Corresponding Author: Wendy E. Barrington, PhD, Department of Epidemiology, University of Washington, Box 357236, Seattle, WA 98195-7236. Telephone: 206-667-2939. E-mail: firstname.lastname@example.org.
Author Affiliations: Rachel M. Ceballos, Bonnie A. McGregor, Shirley A.A. Beresford, University of Washington, School of Public Health and Fred Hutchinson Cancer Research Center, Seattle, Washington; Sonia K. Bishop, Fred Hutchinson Cancer Research Center, Seattle, Washington.
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Table 1. Baseline Demographic and Health-Related Characteristics of a Subset of Participants in Promoting Activity and Changes in Eating (PACE), Seattle, 2005–2007a
|Characteristic||Total (n = 621)||Men (n = 264)||Women (n = 357)|
|18–34||141 (22.8)||48 (18.1)||93 (26.3)|
|35–44||158 (25.5)||66 (24.9)||92 (25.9)|
|45–54||200 (32.2)||98 (37.0)||102 (28.7)|
|55–65||121 (19.5)||53 (20.0)||68 (19.1)|
|White||505 (82.7)||222 (85.5)||283 (80.6)|
|African American||35 (5.7)||9 (3.4)||26 (7.4)|
|Hispanic/Latino||25 (4.6)||9 (3.4)||16 (4.5)|
|Asian||27 (4.5)||9 (3.4)||18 (5.2)|
|Other||19 (3.1)||11 (4.2)||8 (2.3)|
|<High school, high school graduate, or GED||70 (11.3)||31 (11.7)||39 (11.0)|
|Some college or technical college||250 (40.3)||94 (35.5)||156 (43.8)|
|College graduate||213 (34.3)||92 (34.7)||121 (34.0)|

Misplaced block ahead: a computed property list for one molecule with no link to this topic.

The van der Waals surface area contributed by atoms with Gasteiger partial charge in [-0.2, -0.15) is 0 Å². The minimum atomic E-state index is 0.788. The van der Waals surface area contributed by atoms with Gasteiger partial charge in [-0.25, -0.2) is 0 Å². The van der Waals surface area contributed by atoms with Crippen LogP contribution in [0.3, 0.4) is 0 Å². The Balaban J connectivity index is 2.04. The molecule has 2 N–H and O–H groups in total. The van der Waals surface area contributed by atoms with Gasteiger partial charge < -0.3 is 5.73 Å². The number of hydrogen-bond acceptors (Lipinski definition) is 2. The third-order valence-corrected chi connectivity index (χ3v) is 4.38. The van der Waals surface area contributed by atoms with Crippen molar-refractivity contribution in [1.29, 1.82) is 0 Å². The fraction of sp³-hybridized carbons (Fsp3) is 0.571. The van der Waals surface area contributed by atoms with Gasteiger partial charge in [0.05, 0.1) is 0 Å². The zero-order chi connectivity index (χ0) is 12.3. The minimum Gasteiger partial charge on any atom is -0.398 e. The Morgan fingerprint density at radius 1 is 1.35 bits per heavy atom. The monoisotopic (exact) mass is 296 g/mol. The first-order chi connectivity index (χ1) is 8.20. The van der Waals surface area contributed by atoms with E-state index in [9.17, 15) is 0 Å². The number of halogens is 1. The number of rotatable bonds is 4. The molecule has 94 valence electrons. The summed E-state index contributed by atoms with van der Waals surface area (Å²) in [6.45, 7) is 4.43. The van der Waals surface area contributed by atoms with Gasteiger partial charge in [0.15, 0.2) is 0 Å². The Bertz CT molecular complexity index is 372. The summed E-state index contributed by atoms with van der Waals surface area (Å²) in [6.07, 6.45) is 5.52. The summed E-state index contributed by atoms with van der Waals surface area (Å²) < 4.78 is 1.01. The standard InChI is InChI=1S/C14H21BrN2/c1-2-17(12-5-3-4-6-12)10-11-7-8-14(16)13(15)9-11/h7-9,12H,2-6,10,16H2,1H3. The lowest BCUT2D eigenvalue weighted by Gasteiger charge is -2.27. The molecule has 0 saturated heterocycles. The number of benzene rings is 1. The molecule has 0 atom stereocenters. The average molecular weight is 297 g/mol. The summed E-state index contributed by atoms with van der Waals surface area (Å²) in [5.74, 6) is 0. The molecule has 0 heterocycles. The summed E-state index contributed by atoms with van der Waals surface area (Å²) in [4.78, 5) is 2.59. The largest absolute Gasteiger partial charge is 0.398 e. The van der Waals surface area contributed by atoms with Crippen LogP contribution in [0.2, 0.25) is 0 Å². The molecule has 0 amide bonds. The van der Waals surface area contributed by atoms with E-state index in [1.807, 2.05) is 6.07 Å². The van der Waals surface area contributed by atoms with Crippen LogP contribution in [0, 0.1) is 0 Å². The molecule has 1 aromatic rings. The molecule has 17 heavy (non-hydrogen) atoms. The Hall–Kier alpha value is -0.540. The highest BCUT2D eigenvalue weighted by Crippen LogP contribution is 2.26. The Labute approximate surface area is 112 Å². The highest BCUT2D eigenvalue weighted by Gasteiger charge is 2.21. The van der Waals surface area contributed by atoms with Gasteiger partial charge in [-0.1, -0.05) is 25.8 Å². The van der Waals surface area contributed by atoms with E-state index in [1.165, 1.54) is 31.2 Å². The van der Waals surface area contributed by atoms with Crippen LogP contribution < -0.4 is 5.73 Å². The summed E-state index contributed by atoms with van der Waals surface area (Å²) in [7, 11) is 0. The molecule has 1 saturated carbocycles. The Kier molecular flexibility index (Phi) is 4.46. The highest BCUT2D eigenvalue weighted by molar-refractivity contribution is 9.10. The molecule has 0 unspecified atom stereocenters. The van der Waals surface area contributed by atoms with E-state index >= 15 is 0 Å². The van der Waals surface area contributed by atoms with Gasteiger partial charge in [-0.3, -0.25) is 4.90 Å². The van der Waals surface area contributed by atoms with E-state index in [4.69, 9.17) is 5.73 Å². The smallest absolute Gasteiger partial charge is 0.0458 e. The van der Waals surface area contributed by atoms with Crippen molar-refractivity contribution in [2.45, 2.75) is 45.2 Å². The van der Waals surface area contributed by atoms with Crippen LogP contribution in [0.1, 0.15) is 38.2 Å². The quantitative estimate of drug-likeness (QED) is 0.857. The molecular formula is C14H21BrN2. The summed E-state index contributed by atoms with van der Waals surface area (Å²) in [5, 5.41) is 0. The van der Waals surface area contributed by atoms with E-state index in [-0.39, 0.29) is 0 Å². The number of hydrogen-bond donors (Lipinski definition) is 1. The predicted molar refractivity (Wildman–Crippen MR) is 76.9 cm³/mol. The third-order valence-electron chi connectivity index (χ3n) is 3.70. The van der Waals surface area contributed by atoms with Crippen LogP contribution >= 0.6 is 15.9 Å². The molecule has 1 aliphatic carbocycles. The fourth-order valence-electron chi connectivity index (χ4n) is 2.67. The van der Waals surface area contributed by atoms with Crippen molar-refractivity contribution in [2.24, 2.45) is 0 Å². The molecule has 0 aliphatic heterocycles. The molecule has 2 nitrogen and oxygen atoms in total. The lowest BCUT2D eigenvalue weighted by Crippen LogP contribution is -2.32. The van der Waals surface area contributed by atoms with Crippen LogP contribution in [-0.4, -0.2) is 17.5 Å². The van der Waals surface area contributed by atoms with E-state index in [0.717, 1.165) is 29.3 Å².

|Postgraduate or professional degree||87 (14.0)||47 (17.7)||40(11.2)|
|Household income, $|
|<50,000||149 (27.2)||44 (18.8)||105 (31.9)|
|50,000–74,999||131 (23.6)||57 (26.2)||74 (22.1)|
|75,000–100,000||105 (18.9)||43 (18.9)||62 (19.2)|
|>100,000||166 (30.3)||81 (36.0)||85 (26.8)|
|Manual occupationb||79 (13.6)||58 (20.9)||21 (5.8)|
|Perceived Stress Score-10,c mean (SD)||12.7 (6.4)||11.6 (6.0)||13.6 (6.4)|
|Body mass index,d mean (SD), kg/m2||29.2 (6.3)||28.7 (4.2)||29.2 (6.7)|
|No. of fruit and vegetable servings per day, mean (SD)|
|5 A Day||3.2 (3.1)||3.2 (1.9)||3.4 (2.1)|
|Single item summary||3.1 (1.7)||2.9 (1.6)||3.3 (1.6)|
|No. of fast food meals consumed per week, mean (SD)||0.5 (0.6)||0.6 (0.7)||0.5 (0.4)|
|No. of soft drinks consumed per week, mean (SD)||3.7 (4.4)||3.6 (4.0)||3.9 (4.4)|
|Eat while doing another activity all or most of the time||127 (20.3)||69 (26.1)||58 (15.5)|
|Godin leisure-time exercise score,e mean, (SD)||28.7 (22.4)||33.8 (21.0)||26.2 (20.4)|